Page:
Isaac Newton's Principia is arguably one of the most important books in the history of science. Originally written in Latin for a learned audience, it was translated into English in 1729. Our copy of The Mathematical Principles of Natural Philosophy (London: Benjamin Motte, 1729) has had a long and varied life. It has four different owner marks (besides Dartmouth's bookplate) and once was part of the "Cambrian Cocoa Room Library," a 19th-century subscription lending library.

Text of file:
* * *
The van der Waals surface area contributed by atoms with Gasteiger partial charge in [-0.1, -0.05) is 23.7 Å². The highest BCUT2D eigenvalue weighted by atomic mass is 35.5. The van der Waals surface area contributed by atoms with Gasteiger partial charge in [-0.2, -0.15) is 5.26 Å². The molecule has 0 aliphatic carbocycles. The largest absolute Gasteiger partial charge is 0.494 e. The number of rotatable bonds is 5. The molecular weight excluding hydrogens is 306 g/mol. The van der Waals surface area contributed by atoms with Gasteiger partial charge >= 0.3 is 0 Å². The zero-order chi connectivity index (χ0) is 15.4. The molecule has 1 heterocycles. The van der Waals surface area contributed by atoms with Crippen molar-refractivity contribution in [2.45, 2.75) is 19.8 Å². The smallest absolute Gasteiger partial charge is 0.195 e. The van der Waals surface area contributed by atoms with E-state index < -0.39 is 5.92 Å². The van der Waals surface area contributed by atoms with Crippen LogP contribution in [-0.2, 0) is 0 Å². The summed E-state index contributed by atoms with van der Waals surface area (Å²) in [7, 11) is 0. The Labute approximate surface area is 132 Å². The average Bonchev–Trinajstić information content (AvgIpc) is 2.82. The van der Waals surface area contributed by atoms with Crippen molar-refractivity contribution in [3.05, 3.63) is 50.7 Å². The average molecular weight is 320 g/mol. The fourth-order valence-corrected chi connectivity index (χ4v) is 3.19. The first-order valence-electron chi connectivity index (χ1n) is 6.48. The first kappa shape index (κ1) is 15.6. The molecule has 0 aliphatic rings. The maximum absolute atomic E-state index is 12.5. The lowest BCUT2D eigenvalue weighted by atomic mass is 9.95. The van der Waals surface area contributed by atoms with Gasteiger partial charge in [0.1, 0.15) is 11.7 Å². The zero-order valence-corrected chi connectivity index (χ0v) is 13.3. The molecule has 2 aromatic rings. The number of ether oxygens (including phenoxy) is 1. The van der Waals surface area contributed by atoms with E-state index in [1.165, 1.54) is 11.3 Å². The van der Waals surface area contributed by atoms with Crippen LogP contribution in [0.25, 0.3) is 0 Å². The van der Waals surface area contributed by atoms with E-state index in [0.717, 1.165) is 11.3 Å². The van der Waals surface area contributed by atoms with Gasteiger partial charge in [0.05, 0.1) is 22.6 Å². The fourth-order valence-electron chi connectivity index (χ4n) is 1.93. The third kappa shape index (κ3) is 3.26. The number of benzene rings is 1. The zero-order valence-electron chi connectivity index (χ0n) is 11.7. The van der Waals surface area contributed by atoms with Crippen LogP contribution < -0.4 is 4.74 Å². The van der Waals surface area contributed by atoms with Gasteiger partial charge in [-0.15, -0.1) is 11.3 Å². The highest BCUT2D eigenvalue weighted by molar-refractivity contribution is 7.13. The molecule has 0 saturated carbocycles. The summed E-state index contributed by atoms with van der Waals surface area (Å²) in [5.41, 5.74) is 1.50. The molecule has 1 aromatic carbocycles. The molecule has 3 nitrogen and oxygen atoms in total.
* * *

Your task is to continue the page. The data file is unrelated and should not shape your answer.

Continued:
The book's content was revolutionary, but on a much smaller scale, the book offers a clever innovation in design. If you have ever struggled with a mathematics book that depended on diagrams, you'll understand. Each diagram of the Principia is tipped in as a separate folding plate. When unfolded, the portion of the plate that matches the book's text block is blank, but the diagram extends out and can be followed as you read. As a result, you don't have to flip back and forth between the discussion and the plate because the illustration is visible outside of the text.